Get it straight: CMDB can not be auto-discovered

This line in a Butler Group white paper synopsis pressed a button for me:"Service Configuration Management enables quick establishment of Configuration Management Database (CMDB) through auto discovery". I respect the Butler Group more than most analysts, and I am too tight to buy the full text from them, so I hope the synopsis is a bit misleading. Though from the tone of the rest I fear it isn't. This pernicious idea turns up regularly, mostly from software vendors. It must be stamped out. Read my lips: CMDB CANNOT BE AUTO-DISCOVERED.

Tools auto-discover almost all the physical assets in the environment, and plot their network inter-relationships. From the same page:"Configuration management involves the identification and definition of the assets within the IT infrastructure such as switches, software, and servers, and the relationship between the various components". No it doesn't. That is only the bottom layer of a CMDB.

Most tools cannot auto-discover the software layer and the inter-relationships of software components across nodes. Web Services is making this almost impossible because it is so loosely coupled.

No tools can auto-discover the logical functions. And no tools can automatically relate those functions to processes. And no tools can automatically relate those processes to ITIL services. And no tools can automatically relate those services to business units and stakeholders. And no tools can autodiscover and relate SLAs or UCs or....

It is all manual, dammit. And that is why it can't, practically, be done.

When will people stop muddling asset databases and CMDBs? Vendors play this game all the time. They offer an asset database, call it a CMDB, and promise the benefits of a CMDB: how does discovering my network diagram help me understand what business service is impacted? Unmitigated bullshit. I expect better from Butler Group.


Does Tideway deliver on it's claims?

I recently viewed an EMA webinar on CMDB co-hosted by a vendor, Tideway Systems. Tideway doesn't market a CMDB itself, but has a product that integrates with one's CMDB - their claim is that their product auto-discovers more than assets and their physical relationships to each other. Granted these sessions are mostly the vendor looking to drum up business, but this one intrigued me and I may actually go so far as to contact them for a closer look. Here's the url to the page on their site with the product claims:

If you haven't seen it and have any interest, link to the rebroadcast of the webinar is but note that you'll need to register unless your organization is an EMA subscriber.

I definitely agree the previous comments in this thread that the vendors whose solutions I've come across in CMDB implementations totally over-hype their product capabilities but that a good auto-discovery tool (once you get through the deployment headaches) saves a good deal of manual effort in populating CI attributes and physical relationships.

Thanks for drawing that to my attention

Thanks for drawing that to my attention. I've addressed this kind of technology already elsewhere, but I feel a new blog entry coming on.

Oh, and Abigail: if you turn out to be a Tideway (or HP) stooge then may your cat throw up on your bedspread.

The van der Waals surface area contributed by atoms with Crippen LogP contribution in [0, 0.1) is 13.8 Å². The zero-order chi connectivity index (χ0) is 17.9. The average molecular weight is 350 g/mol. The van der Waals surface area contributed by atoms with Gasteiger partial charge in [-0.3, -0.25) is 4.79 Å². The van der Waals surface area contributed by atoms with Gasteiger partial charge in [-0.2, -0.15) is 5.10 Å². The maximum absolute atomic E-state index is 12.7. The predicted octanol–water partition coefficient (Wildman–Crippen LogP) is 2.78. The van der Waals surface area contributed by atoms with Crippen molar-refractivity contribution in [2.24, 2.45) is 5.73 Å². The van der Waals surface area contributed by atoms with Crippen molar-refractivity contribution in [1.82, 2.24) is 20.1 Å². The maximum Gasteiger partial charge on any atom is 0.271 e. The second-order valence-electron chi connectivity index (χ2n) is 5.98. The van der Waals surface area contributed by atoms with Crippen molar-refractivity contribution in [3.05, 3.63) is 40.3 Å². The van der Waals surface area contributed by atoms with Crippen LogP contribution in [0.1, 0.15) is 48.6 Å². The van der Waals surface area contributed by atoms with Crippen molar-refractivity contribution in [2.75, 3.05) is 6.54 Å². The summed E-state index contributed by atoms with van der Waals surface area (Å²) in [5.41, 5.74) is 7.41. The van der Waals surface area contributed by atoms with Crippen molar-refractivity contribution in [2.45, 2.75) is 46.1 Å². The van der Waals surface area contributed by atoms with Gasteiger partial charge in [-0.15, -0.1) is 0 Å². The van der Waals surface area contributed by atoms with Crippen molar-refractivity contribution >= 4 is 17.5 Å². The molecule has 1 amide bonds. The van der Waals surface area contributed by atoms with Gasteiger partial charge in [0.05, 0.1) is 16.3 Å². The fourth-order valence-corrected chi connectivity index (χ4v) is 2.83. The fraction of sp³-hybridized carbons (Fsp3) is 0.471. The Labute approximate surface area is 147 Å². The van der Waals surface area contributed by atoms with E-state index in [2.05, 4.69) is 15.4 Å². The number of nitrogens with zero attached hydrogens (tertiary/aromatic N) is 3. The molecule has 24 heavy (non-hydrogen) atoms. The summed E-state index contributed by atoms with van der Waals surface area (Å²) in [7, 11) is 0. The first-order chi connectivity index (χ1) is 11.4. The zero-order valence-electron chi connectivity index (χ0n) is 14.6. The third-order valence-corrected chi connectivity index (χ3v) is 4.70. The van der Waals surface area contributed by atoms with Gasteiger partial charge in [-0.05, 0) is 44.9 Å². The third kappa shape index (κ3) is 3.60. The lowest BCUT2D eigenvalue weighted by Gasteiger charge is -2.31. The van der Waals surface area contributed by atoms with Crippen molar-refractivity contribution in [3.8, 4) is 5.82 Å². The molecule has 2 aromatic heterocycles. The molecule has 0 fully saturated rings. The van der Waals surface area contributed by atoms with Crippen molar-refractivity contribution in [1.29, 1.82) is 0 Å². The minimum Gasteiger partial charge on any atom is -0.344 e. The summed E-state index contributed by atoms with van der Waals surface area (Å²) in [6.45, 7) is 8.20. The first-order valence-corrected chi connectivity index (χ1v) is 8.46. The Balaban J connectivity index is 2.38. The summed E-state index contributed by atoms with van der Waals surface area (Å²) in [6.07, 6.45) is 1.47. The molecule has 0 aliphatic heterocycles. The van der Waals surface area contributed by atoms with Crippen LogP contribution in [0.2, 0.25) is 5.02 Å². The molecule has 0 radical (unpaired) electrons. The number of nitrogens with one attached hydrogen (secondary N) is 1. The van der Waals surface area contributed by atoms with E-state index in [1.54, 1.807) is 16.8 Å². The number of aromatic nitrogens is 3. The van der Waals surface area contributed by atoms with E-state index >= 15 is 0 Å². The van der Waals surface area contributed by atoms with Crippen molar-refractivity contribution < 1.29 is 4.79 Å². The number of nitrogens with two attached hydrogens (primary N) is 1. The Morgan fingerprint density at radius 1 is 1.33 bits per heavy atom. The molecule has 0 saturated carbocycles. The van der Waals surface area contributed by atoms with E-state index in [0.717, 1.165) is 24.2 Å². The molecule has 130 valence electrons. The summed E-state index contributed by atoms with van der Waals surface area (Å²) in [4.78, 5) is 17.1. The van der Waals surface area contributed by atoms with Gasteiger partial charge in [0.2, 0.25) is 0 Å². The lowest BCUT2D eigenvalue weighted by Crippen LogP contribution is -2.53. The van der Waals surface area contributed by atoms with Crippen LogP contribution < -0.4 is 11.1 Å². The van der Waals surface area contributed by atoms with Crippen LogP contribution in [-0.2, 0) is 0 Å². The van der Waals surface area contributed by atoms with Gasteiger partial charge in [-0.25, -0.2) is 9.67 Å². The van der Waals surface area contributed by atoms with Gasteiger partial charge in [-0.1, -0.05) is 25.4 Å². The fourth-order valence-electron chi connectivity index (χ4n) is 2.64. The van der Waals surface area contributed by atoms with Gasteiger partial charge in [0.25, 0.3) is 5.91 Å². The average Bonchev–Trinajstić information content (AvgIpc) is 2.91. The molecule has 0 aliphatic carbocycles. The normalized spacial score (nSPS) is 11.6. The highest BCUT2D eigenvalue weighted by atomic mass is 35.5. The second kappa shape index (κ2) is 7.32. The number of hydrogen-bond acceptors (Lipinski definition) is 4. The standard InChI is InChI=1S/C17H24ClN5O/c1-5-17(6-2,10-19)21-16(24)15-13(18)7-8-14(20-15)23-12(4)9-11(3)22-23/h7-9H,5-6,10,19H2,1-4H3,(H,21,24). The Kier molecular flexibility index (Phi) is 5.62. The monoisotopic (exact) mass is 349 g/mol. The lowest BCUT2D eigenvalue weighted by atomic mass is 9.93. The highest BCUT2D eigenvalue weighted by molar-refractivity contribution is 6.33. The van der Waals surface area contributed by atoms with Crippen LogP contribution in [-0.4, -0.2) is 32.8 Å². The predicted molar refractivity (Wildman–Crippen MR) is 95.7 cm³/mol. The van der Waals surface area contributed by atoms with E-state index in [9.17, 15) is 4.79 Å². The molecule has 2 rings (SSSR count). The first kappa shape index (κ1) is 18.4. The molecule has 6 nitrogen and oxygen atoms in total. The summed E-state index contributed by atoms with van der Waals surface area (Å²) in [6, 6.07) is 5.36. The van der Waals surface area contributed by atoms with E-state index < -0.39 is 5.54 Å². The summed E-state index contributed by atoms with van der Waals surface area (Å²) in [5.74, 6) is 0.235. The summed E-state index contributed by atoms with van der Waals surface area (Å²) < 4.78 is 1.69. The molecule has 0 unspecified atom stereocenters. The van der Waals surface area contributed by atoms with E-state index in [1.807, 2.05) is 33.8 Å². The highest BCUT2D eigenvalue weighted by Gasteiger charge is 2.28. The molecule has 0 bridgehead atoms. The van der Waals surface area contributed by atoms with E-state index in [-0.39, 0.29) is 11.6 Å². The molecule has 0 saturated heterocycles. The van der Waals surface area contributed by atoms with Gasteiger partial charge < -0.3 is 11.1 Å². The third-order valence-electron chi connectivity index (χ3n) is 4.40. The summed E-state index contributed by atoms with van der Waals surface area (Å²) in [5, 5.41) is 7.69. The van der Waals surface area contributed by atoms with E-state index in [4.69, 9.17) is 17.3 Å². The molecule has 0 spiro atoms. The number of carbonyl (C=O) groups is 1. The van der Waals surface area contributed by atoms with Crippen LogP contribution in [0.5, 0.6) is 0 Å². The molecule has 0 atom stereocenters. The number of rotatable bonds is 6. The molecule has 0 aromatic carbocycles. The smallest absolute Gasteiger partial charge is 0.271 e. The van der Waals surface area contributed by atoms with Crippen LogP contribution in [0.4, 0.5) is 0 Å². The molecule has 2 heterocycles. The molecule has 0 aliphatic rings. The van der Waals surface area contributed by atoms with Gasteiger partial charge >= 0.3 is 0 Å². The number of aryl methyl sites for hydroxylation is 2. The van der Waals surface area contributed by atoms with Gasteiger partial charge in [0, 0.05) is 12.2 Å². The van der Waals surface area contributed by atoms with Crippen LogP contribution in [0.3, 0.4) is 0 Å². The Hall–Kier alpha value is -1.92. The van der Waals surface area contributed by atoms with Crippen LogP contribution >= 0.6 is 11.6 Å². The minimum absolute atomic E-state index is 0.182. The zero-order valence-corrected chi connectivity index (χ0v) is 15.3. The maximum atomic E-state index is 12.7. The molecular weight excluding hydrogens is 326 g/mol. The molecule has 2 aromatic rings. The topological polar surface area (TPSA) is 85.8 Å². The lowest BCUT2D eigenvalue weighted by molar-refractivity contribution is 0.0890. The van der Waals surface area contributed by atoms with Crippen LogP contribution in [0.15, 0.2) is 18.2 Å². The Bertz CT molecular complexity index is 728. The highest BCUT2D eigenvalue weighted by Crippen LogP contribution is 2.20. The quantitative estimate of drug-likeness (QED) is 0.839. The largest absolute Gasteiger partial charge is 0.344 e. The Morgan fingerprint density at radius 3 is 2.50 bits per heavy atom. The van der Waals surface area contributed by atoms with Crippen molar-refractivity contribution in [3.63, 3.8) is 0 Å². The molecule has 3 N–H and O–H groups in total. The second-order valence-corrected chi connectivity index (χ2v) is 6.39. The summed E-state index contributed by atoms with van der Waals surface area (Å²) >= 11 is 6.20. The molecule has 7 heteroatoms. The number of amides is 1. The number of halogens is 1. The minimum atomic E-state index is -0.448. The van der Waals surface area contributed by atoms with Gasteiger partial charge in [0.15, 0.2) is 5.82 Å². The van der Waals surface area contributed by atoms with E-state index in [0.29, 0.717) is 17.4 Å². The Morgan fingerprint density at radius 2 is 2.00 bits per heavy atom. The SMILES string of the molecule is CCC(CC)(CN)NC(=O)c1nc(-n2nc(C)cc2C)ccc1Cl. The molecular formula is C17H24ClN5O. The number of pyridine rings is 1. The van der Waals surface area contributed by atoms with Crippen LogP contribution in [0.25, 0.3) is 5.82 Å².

No, just another fool implementing Change & Config...

I actually implemented Change...and then got stuck with Release (under HP's 'best practices' they draw a hard line between 'build & test' and 'release to production' and my former company decided to make 'build & test' out of scope and only do 'release to production'...) and was also part of the CMDB initial then on-going design, roadmapping, etc. I decided to take this a position in a smaller, not-publically-traded firm this past summer for, among other reasons, the opportunity to do it better, more service-management-centric, and with the freedom of NOT having management freaked out about SOX compliance and making things worse than they were before. So far, so good - looking at various products, reasonable funding is being made available for the toolset and I should have Change migrated from pretty much paper-based into the tool, and a rudimentary CMDB deployed by this coming summer at the latest. And then of course I start thinking about moving it further along and whether it's really possible to get to a true CMDB (which I haven't heard of anyone REALLY having done). So I am trying to learn from others that have already explored some of these type of products and who, like myself, have some implementation experience that has taught them ITIL isn't an altar at which to genuflect, but, simply a framework that you can choose to apply components of if it's going to improve things for your firm/company.

Please tell me about anything you've come across that may hold promise for getting towards that closed-loop nirvana.

The thing I have come across

The thing I have come across is a verity not a tool: tools don't work. Not for what people ask them to do, which is fix a problem. Put your tools in, maybe even design a process around them, but it will fail. it might take 12 or 24 months to fail but it will fail.

Start with the people, change the culture/mindset/habits/attitude, then help those people look at process. Once process requirements IN THAT ORGANISATION are understood, find a tool to fit. Any other sequence is imposing a change on a culture that has not accepted it and is therefore doomed. SO in my usuall exaggerating fashion, I'd say "tools don't matter"


Vendors will stop muddling asset management databases and CMDBs when they can no longer get away with it. They are able to get away with it at the moment as the vast majority of people out there cannot tell the difference between them... because they themselves do not know. Configuration Management is probably the least understood of all the ITIL "processes". As it is also stated as being the second process to develop, after Change Management, in an ITIL implementation, it seems to me that without the right guidance, and a practical approach, organisations that embark on any Service Management uplift using ITIL "by the book" will be setting themselves up for failure. I have seen plenty of successes using the ITIL framework and, notably, none of them have implemented a CMDB, as described by ITIL.